I made this recipe for dark chocolate ice cream. I did a double recipe, using 3 egg yolks + 1/2 cup cream instead of 12 egg yolks, and I left the cocoa nibs in until right before churning to try to extract as much flavor as possible.

The taste was excellent but the ice cream had a somewhat gritty/sandy texture. I am fairly sure that the sugar was all dissolved, as I cooked the custard slowly and whisked constantly. I think the issue is either the cocoa nibs or the cocoa powder. I was originally planning to leave the nibs in for a crunch, but I tasted one after cooking the custard and it was not good - starchy and bland. Why did my ice cream turn out gritty?

  • 2
    What do you mean by "using 3 egg yolks + 1/2 cup cream instead of 12 egg yolks"? Did you just reduce your yolks to 1/4 of the needed amount and increased the liquid? Independently of the gritiness, this will produce a completely different texture, to the point where I wouldn't even call it the same recipe.
    – rumtscho
    May 27, 2017 at 21:12

2 Answers 2


I've had gritty chocolate ice cream when I didn't get the chocolate melted all the way. I was using a combination of unsweetened chocolate squares and cocoa powder. I've found that if I heat it on the stove with the milk until it starts to bubble (stirring often), it changes from looking like milk with little specks of chocolate in it, to smooth, consistent, chocolate-colored cream. That's the point to take it off the stove, and it's always super smooth.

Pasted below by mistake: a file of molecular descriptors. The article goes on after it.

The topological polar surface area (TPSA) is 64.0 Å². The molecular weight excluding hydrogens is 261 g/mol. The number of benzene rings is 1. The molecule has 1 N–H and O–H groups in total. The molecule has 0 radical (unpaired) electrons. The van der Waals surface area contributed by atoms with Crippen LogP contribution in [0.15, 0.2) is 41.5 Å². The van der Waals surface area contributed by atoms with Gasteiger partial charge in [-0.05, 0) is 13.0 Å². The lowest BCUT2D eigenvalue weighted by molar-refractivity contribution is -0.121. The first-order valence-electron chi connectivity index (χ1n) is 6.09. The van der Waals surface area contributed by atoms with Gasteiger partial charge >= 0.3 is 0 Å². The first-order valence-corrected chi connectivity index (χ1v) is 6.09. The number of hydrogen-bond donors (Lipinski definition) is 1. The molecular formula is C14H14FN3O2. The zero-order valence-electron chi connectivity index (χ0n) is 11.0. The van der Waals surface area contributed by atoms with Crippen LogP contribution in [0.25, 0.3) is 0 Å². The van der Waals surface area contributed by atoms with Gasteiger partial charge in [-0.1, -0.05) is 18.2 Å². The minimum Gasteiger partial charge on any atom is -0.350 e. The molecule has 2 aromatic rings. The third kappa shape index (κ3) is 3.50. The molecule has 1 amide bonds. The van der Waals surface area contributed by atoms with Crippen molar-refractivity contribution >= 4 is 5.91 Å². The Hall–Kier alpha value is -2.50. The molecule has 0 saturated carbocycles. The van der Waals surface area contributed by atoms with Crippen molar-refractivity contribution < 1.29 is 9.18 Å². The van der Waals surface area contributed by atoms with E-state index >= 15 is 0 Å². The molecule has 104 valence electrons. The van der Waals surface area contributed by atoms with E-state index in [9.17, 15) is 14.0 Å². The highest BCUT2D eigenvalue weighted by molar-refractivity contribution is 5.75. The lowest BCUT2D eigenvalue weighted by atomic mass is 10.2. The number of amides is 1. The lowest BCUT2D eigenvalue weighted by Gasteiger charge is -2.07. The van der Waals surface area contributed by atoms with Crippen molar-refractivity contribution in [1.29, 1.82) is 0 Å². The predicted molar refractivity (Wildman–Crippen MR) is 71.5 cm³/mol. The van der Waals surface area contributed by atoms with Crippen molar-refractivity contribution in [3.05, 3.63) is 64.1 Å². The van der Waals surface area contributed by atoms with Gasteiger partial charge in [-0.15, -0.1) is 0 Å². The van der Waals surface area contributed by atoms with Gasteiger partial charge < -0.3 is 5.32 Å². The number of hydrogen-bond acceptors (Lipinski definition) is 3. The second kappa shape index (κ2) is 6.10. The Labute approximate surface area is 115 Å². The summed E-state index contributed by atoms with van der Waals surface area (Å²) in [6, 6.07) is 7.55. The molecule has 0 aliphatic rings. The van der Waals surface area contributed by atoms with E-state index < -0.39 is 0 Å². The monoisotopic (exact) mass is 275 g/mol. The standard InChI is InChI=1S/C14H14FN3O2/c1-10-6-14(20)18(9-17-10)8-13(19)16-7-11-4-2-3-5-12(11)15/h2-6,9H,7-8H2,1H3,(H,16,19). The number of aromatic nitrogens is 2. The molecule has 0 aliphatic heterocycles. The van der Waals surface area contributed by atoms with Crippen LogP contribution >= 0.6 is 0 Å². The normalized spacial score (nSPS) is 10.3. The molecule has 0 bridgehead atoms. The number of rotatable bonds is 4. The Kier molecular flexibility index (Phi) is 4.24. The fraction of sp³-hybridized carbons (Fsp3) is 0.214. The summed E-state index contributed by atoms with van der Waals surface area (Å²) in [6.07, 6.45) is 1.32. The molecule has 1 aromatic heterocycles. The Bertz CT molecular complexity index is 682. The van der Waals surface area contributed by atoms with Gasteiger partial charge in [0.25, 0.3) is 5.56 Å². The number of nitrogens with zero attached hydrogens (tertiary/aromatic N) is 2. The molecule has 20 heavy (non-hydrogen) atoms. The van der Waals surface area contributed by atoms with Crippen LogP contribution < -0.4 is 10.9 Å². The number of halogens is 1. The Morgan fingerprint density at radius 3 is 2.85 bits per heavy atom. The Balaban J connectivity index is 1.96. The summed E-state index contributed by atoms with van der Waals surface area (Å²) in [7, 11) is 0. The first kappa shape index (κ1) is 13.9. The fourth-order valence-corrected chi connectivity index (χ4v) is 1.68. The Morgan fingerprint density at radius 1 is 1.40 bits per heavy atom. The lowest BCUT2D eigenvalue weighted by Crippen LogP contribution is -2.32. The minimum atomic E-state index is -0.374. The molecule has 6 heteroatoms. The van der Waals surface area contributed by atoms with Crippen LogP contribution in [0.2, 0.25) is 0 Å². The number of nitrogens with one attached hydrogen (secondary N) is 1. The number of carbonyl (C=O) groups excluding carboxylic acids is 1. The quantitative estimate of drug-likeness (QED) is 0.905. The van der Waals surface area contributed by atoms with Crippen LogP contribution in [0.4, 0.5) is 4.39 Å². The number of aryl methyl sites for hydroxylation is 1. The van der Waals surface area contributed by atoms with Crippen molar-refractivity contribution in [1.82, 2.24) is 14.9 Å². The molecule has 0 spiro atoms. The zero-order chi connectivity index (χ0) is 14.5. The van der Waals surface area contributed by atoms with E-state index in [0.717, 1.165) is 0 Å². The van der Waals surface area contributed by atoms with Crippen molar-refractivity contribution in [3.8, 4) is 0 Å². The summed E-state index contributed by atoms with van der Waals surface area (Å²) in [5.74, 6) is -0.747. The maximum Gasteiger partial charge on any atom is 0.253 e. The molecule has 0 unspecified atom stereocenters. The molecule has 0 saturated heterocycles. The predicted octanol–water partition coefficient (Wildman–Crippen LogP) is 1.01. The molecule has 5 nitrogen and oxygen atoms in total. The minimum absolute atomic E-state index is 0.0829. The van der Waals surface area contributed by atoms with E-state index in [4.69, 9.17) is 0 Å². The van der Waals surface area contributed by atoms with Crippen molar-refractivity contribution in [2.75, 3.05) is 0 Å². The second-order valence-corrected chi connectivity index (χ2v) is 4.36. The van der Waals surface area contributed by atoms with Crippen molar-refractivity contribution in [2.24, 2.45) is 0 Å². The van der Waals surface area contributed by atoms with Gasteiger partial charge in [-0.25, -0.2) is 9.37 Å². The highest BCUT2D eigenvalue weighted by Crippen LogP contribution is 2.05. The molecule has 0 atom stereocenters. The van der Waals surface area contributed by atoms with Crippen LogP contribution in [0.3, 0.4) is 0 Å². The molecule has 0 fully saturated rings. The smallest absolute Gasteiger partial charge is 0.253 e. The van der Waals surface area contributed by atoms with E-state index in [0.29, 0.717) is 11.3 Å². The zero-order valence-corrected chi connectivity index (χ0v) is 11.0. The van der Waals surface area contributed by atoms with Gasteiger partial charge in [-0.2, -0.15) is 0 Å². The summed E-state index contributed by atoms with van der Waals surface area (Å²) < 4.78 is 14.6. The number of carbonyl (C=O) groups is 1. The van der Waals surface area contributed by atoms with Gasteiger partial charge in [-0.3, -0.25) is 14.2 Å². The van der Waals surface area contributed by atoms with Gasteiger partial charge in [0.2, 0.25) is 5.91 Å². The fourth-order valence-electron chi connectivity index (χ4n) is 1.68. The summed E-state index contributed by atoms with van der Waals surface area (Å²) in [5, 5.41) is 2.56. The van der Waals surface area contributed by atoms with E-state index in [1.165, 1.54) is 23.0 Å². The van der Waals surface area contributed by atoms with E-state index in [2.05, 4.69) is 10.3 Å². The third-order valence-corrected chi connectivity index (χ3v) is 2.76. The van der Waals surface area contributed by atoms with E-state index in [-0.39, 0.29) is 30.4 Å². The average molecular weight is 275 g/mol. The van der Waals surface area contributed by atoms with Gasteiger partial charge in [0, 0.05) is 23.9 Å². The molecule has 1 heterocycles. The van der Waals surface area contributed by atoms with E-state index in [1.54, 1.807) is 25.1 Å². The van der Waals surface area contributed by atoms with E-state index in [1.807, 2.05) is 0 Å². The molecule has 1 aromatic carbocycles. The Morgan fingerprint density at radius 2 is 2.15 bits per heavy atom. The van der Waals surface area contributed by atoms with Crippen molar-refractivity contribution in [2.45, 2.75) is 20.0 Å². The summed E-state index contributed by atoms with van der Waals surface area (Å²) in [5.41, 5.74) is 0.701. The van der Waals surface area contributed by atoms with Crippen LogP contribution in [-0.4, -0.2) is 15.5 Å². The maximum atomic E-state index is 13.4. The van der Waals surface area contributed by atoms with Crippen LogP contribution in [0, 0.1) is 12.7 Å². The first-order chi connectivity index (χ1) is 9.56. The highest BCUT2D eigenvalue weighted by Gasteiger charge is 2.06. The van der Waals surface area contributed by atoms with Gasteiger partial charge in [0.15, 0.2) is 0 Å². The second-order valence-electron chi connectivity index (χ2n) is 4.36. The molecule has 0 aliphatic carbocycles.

• Would it be gritty if I tasted it while still liquid? Because it seemed smooth when I sampled some right off the heat. Im inclined to think the chocolate was dissolved and the cocoa nibs had something to do with it. But maybe I'm wrong; I will certainly keep this in mind. Thank you for the advice, I'm glad I'm not the only person who has experienced this!
    – user52037
    May 28, 2017 at 15:39
  • @NotNotLogical: I'd think it'd be smooth while still liquid, but I agree that it sounds like something related to the cocoa nibs if you're sure the chocolate was melted. Might try experimenting with more straining and less pressing of the cocoa nibs, or switching to unsweetened chocolate squares. I did a blog post about chocolate ice cream that might be helpful: icecreamgeek.com/?p=777 May 28, 2017 at 19:19

Melt your chocolate nibs down first with some cream, making a ganache, then use some boiling water to the powder separately so its like a mud. Combine th two together well before aďding to the ice cream mix. That wil solve your problem.

  • 1
    True cacao nibs do not melt or dissolve as far as I have experienced. Are you thinking more about chocolate chips?
    – user110084
    May 28, 2017 at 17:53

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